Photography Composition Tips w/ Zoe Prinds-Flash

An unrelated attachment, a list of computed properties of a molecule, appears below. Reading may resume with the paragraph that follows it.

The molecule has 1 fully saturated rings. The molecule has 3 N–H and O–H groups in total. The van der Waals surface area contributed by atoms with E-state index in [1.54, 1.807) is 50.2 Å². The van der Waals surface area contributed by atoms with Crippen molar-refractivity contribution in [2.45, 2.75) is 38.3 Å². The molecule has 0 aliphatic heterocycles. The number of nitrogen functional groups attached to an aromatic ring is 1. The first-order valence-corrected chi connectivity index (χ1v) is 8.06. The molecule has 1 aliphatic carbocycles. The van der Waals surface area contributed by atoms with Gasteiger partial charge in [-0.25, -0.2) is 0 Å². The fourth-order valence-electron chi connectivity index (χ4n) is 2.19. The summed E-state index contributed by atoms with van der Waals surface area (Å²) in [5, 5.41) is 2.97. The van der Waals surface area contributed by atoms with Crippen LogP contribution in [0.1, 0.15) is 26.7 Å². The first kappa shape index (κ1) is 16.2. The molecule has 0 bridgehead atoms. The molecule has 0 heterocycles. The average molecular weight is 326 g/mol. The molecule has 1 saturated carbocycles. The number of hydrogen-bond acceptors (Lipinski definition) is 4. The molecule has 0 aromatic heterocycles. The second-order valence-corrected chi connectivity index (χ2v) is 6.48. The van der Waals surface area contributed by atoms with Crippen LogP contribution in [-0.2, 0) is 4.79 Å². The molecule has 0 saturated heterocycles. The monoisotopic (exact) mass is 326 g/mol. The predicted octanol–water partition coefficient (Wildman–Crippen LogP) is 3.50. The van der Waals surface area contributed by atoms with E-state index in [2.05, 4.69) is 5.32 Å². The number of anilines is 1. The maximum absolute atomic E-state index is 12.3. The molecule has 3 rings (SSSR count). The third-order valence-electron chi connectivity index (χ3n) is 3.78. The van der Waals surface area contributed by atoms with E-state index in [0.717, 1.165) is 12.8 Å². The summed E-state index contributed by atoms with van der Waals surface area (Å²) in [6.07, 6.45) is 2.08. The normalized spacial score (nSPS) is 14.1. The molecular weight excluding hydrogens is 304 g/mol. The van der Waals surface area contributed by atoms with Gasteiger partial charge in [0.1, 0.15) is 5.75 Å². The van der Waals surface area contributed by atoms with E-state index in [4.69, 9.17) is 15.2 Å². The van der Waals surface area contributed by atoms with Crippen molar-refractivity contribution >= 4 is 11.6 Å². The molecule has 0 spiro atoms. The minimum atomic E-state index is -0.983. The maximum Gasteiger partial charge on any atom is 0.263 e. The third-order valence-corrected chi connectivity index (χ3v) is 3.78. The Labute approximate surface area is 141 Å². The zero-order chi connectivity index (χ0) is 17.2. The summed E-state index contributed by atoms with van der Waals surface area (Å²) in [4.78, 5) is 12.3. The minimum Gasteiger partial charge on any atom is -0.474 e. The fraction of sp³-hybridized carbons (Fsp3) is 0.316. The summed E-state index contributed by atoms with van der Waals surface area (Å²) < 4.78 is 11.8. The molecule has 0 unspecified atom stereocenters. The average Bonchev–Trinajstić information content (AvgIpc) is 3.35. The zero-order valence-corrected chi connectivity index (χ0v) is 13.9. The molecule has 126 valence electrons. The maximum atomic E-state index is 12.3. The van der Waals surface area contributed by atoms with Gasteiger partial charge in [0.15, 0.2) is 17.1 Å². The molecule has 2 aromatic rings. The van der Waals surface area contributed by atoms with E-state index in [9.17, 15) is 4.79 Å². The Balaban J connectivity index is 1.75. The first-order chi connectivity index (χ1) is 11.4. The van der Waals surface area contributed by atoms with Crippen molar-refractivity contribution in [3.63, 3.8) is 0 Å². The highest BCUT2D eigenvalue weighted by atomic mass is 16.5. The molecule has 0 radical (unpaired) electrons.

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<ul><li><p>ZOE PRINDS-FLASH</p></li><li><p>RULE OF THIRDS</p><p> Imagine that your image is divided into 9 </p><p>equal segments by 2 vertical and 2 </p><p>horizontal lines. </p><p> The rule of thirds says that you should </p><p>position the most important elements in </p><p>your scene along these lines, or at the </p><p>points where they intersect. </p><p> Doing so will add balance and interest to </p><p>your photo.</p><p> Some cameras even offer an option to </p><p>superimpose a rule of thirds grid over the </p><p>screen.</p></li><li><p>BALANCING ELEMENTS Placing your main </p><p>subject off-center</p><p>creates a more </p><p>interesting photo, but it </p><p>can leave a void in the </p><p>scene which can make </p><p>it feel empty. </p><p> You should balance the </p><p>weight of your </p><p>subject by including </p><p>another object of lesser </p><p>importance to fill the </p><p>space. </p></li><li><p>LEADING LINES</p><p> When we look at a photo our eye </p><p>is naturally drawn along lines. </p><p> By thinking about how you place </p><p>lines in your composition, you </p><p>can affect the way we view </p><p>image, pulling us into the </p><p>picture, towards the subject, or </p><p>on a journey through the </p><p>scene. </p><p> There are many different types of </p><p>line straight, diagonal, curvy, </p><p>zigzag, radial etc and each can </p><p>be used to enhance our photos </p><p>composition. </p></li><li><p>SYMMETRY AND PATTERNS</p><p> We are surrounded by symmetry and </p><p>patterns, both natural and man-made. </p><p> They can make for very eye-catching </p><p>compositions, particularly in situations </p><p>where they are not expected. </p></li><li><p>VIEWPOINT</p><p>Before photographing you subject, take time </p><p>to think about where you will shoot it from. </p><p> Our viewpoint has a massive impact on the </p><p>composition of our photo, as a result it can </p><p>greatly affect the message that the shot </p><p>conveys. </p><p> Rather than just shooting from the eye </p><p>level, consider photographing from high </p><p>above, down at the ground level, from the </p><p>side, from the back, from a long way away, </p><p>from very close up, and so on. </p></li><li><p>BACKGROUND The subject might blend into a busy </p><p>background. </p><p> The human eye is excellent at distinguishing </p><p>between different elements in a scene, </p><p>whereas a camera has a tendency to flatten </p><p>the foreground and background, and this </p><p>can often ruin an otherwise great photo. </p><p> Thankfully this problem is usually easy to </p><p>overcome at the time of shooting look </p><p>around for a plain and unobtrusive </p><p>background and compose your shot so that </p><p>it doesnt distract or detract from the </p><p>subject. </p></li><li><p>DEPTH Photos are two dimensional so we have to choose our composition </p><p>carefully to convey the sense of depth that was present in the actual </p><p>scene. </p><p> You can create depth in a photo by including objects in the foreground, </p><p>middle ground and background. </p><p> Another useful composition technique is overlapping.</p><p> The human eye naturally recognizes these layers and mentally </p><p>separates them out, creating an image with more depth. </p></li><li><p>FRAMING The world is full of objects which make </p><p>perfect natural frames, such as trees, </p><p>archways and holes. </p><p> By placing these around the edge of the </p><p>composition you help to isolate the main </p><p>subject from the outside world. </p><p> The result is a more focused image which </p><p>draws your eye naturally to the main point </p><p>of interest. </p></li><li><p>CROPPING Often a photo will lack impact because the main </p><p>subject is so small it becomes lost among the clutter </p><p>of its surroundings. </p><p> By cropping tight around the subject you eliminate </p><p>the background noise, ensuring the subject gets </p><p>the viewers undivided attention. </p></li><li><p>EXPERIMENTATION</p><p> With the dawn of the digital age in photography we no longer have to </p><p>worry about film processing costs or running out of shots. </p><p> Experimenting with our photos composition has become a real </p><p>possibility; we can fire off tons of shots and delete the unwanted ones </p><p>later. </p><p> Take advantage of this fact and experiment with your composition you </p><p>never know whether an idea will work until you try it. </p></li><li><p>COMPOSITION RULES</p><p> Composition in photography is far from a science, and as a result all of the rules </p><p>should be taken with a pinch of salt. </p><p> If they dont work in your scene, ignore them; if you find a great composition that </p><p>contradicts them, then go ahead and shoot it anyway. </p><p> But they can often prove to be spot on, and are worth at least considering whenever you </p><p>are out and about with your camera. </p></li></ul>